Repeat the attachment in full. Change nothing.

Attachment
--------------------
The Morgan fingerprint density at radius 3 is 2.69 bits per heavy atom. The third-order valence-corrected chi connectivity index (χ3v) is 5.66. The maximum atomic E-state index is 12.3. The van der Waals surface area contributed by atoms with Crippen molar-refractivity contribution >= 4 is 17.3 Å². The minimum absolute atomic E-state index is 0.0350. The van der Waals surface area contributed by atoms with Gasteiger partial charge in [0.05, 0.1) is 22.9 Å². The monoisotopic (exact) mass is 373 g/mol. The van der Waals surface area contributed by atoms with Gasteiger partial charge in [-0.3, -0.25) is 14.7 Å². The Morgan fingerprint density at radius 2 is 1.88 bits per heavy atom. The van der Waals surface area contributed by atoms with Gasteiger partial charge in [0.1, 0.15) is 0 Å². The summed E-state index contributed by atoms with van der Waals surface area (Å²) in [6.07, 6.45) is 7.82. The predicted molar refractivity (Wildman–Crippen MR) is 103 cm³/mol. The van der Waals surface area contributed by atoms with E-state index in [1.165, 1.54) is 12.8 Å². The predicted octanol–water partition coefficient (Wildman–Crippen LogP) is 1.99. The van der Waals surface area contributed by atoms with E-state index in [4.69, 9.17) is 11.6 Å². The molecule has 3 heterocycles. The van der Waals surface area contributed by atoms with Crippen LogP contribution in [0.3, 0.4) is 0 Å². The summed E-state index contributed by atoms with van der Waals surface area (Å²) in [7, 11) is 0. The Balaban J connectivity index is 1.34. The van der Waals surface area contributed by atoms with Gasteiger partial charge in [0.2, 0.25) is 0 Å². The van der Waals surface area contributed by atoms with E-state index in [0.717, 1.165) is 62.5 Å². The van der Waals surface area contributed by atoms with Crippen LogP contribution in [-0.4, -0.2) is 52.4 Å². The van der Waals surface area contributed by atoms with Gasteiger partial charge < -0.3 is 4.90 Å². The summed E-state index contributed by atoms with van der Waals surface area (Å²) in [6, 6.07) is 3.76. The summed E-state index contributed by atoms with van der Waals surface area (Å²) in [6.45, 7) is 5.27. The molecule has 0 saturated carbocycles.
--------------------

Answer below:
The Morgan fingerprint density at radius 3 is 2.69 bits per heavy atom. The third-order valence-corrected chi connectivity index (χ3v) is 5.66. The maximum atomic E-state index is 12.3. The van der Waals surface area contributed by atoms with Crippen molar-refractivity contribution >= 4 is 17.3 Å². The minimum absolute atomic E-state index is 0.0350. The van der Waals surface area contributed by atoms with Gasteiger partial charge in [0.05, 0.1) is 22.9 Å². The monoisotopic (exact) mass is 373 g/mol. The van der Waals surface area contributed by atoms with Gasteiger partial charge in [-0.3, -0.25) is 14.7 Å². The Morgan fingerprint density at radius 2 is 1.88 bits per heavy atom. The van der Waals surface area contributed by atoms with Gasteiger partial charge in [0.1, 0.15) is 0 Å². The summed E-state index contributed by atoms with van der Waals surface area (Å²) in [6.07, 6.45) is 7.82. The predicted molar refractivity (Wildman–Crippen MR) is 103 cm³/mol. The van der Waals surface area contributed by atoms with E-state index in [1.165, 1.54) is 12.8 Å². The predicted octanol–water partition coefficient (Wildman–Crippen LogP) is 1.99. The van der Waals surface area contributed by atoms with E-state index in [4.69, 9.17) is 11.6 Å². The molecule has 3 heterocycles. The van der Waals surface area contributed by atoms with Crippen LogP contribution in [0.3, 0.4) is 0 Å². The summed E-state index contributed by atoms with van der Waals surface area (Å²) in [7, 11) is 0. The Balaban J connectivity index is 1.34. The van der Waals surface area contributed by atoms with Gasteiger partial charge in [0.2, 0.25) is 0 Å². The van der Waals surface area contributed by atoms with E-state index in [0.717, 1.165) is 62.5 Å². The van der Waals surface area contributed by atoms with Crippen LogP contribution in [-0.4, -0.2) is 52.4 Å². The van der Waals surface area contributed by atoms with Gasteiger partial charge < -0.3 is 4.90 Å². The summed E-state index contributed by atoms with van der Waals surface area (Å²) in [6, 6.07) is 3.76. The summed E-state index contributed by atoms with van der Waals surface area (Å²) in [6.45, 7) is 5.27. The molecule has 0 saturated carbocycles.